–style health manual, includes new and revised material addressing such topics as ADD and ADHD, children’s health, osteoporosis and diabetes. The sisters Wilen offer brief entries with homespun solutions, many herbal based, for an alphabetical listing of concerns from asthma, colds and fainting to headaches, smoking and weight control. In many cases, however, the Wilens give little explanation for a remedy’s effect (for example, taking oregano for depression “has a way of lifting one’s spirits” and eating sauerkraut may prevent sciatica). Beyond specific cures, there are some all-around wonder workers: the “good-bye dear” morning kiss, bee pollen, the ancient grain salba and singing among them. Although well-meaning, this compendium of folk medicine has a few unsettling moments (for instance, the Wilens’ comment on depression that “staying in a funk” is a choice, and the injunction to “order your body to heal itself”). Such comments will leave even those committed to natural healing grateful for the science that has brought medicine into the 21st century.

  • Library Journal

    January 22, 2009
    Verdict: The Wilen sisters offer an updated and repackaged version of their earlier books Chicken Soup and Other Folk Remedies and More Chicken Soup and Other Folk Remedies with more than 20 percent new material. Not an essential purchase for most libraries owing to the lack of references. Background: The Wilen sisters' books offer "cures from the kitchen." While their homemade remedies look harmless, the authors' lack of medical qualifications is problematic-as is the vast quantity of unattributed scientific research. Readers would be well advised to do as the authors suggest and consult a health-care provider before starting any of the treatments. Remedies in a Class by Themselves, Healthful Hints, Fun Facts, and Food for Thought and a list of resources complete this book.-Jodith Janes, Cleveland Clinic Fdn. Lib., Cleveland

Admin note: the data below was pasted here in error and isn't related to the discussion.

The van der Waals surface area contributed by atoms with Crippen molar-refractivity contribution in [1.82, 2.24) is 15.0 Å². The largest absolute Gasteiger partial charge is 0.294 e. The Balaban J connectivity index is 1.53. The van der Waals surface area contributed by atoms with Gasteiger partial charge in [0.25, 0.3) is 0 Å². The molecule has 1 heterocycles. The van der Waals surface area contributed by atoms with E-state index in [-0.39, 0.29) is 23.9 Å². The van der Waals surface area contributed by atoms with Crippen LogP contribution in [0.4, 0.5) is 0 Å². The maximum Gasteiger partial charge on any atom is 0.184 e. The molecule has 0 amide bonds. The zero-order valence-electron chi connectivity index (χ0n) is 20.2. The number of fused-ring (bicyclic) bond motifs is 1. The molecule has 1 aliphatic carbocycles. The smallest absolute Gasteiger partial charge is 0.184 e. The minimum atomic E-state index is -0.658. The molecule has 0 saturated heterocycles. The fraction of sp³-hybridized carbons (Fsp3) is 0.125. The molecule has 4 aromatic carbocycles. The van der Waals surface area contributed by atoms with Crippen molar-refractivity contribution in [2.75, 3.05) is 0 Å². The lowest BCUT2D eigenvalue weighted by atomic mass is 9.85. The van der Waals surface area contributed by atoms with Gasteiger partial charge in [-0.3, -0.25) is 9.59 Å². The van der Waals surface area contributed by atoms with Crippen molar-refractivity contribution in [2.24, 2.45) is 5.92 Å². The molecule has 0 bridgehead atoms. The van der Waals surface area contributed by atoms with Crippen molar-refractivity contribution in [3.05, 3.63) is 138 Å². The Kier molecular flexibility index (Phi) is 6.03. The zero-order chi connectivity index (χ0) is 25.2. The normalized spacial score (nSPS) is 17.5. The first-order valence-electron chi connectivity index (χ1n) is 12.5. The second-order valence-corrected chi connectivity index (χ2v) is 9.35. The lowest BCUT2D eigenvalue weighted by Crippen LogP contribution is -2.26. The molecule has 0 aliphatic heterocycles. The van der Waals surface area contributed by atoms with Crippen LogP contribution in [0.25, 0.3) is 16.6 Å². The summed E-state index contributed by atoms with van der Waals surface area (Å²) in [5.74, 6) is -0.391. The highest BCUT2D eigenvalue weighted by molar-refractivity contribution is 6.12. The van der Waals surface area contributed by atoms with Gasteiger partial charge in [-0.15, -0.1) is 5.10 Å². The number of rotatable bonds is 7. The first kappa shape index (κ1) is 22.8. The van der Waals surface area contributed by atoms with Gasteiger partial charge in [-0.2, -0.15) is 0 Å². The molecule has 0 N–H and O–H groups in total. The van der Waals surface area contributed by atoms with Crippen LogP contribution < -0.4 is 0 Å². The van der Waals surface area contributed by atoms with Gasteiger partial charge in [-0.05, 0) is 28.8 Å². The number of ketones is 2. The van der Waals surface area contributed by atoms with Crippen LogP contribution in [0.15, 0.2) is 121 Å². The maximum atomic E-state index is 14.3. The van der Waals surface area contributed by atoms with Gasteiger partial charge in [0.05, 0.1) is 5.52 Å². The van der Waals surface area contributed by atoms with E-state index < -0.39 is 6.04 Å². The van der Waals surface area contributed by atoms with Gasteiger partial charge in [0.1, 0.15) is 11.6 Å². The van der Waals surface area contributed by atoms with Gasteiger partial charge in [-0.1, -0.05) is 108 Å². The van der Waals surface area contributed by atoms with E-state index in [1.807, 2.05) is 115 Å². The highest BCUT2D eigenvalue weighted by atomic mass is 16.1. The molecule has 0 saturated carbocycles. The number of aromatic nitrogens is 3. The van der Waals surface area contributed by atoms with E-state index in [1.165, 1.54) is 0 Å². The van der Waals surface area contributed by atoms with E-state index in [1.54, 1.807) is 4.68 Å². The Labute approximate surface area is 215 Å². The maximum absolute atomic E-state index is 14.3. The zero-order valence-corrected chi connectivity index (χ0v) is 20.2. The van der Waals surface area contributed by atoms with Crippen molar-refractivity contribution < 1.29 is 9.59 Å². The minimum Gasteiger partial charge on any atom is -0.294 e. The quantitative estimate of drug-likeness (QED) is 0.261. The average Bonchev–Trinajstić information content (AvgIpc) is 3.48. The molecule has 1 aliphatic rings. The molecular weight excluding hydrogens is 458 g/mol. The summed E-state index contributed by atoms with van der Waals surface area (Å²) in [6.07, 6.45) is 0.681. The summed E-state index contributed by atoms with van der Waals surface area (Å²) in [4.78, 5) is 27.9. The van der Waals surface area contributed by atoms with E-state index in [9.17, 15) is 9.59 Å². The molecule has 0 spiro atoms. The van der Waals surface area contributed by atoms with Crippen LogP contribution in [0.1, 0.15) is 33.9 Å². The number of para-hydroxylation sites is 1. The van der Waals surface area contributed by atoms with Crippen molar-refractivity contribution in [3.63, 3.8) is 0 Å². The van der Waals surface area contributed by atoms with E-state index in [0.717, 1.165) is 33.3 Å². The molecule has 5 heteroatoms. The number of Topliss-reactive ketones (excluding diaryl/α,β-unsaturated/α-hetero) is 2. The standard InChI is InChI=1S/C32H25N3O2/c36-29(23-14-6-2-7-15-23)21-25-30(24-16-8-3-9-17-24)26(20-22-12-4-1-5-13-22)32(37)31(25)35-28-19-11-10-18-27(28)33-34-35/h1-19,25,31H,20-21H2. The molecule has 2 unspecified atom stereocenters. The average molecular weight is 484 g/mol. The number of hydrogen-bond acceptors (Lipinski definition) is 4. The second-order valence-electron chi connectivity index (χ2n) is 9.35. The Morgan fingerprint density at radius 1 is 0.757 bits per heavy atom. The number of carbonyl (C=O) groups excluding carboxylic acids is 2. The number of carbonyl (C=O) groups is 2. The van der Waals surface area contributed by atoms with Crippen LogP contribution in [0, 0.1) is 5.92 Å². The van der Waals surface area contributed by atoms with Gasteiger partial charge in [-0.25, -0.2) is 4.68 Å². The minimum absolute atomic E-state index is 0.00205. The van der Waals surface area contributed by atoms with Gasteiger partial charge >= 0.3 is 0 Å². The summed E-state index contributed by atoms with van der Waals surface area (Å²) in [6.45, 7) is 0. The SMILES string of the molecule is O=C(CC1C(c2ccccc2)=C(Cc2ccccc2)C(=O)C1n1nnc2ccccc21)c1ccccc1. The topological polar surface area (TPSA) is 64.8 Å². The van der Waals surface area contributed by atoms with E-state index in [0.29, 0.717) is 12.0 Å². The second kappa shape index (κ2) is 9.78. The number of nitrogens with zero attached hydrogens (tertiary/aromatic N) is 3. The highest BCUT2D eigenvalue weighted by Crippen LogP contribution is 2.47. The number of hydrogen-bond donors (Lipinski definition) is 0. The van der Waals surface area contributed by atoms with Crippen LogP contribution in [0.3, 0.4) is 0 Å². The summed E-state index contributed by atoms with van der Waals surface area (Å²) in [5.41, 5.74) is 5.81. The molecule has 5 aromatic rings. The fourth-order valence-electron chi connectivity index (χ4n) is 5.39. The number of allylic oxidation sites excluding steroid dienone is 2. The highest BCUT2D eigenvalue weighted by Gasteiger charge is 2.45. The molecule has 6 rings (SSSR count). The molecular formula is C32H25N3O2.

Copyright 2009 Library Journal, LLC Used with permission.

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Healing Remedies
Healing Remedies
More Than 1,000 Natural Ways to Relieve the Symptoms of Common Ailments, from Arthritis and Allergies to Diabetes, Osteoporosis, and Many Others!
Lydia Wilen